Top 15 Downloads for October are below – some are regulars but some new ones tell a story!
During Open Access week I was asked which social media channels drive traffic to ORO the most. I rather dismissively said that the majority of traffic comes directly from Google and that because traffic from social media was relatively small it was barely worth the analysis. And I think generally that is true, looking at October 64,760 ORO hits were directed from Google with 480 from Facebook and 208 from Twitter – so on the face of it it’s not a bad assumption.
However, when I looked a bit more closely at the top 15 there are illuminating exceptions.
Tony Coughlan and Leigh-Anne Perryman’s paper Are student-led Facebook groups open educational practices? received 312 downloads in October. This traffic is almost entirely driven by Facebook – which maybe isn’t a surprise given the content of the paper!
92% of all traffic came from Facebook and only 1% from Google which is a staggering reversal of the general referral pattern. Indeed this one ORO item had 215 referrals from Facebook which accounts for 45% of all traffic coming from Facebook in October!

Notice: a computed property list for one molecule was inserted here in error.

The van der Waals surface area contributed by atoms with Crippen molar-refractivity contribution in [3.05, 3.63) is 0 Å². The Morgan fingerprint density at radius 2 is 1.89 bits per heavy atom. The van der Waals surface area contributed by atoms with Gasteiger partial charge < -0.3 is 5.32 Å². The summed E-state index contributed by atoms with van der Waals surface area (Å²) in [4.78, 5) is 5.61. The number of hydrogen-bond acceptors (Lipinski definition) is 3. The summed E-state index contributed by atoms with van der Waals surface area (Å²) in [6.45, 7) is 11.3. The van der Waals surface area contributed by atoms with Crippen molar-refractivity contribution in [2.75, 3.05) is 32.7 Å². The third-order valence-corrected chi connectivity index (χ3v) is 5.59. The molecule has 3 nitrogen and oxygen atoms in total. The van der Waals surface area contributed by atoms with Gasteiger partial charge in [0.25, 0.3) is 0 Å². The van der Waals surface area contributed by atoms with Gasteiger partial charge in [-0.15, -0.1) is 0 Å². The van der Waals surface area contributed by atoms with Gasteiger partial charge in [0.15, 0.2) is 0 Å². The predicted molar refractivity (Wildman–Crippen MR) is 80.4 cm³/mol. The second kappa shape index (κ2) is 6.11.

Tony created a post about the paper back in August – but something happened in Facebook sometime in October which led to the tremendous spike in downloads in October – unfortunately I haven’t been able to trace what that was….
Secondly, Inge de Waard’s MOOC factors influencing teachers in formal education received 301 downloads in October. The breakdown of referrals is a bit more orthodox.
Google is the biggest referrer, but what is interesting is the traffic driven from scoop.it. The paper was scooped and re-scooped by several different users of the service.
The other interesting thing about this one was that the majority of downloads (118) came from the US compared to 9 from the UK – which is another reversal from the general trend – 21,989 from the UK in October compared to 11,829 from the US. But the journal is Mexican and there is also a Spanish version of the paper in ORO so the paper may especially be relevant to an American audience.
In total this item had 23 referrals from scoop.it in October, ORO in total had just 25 referrals. So this item alone accounts for 92% of all referrals from scoop.it.
So what does this mean, if anything?
- General patterns of ORO traffic hide very interesting individual cases.
- Patterns of traffic (e.g. geo-location or social media channels) may well reflect the content of the research output.
- In individual cases using social media to promote research outputs makes an enormous difference to the dissemination of a research output.
October Top 15 PDF: OctoberTop15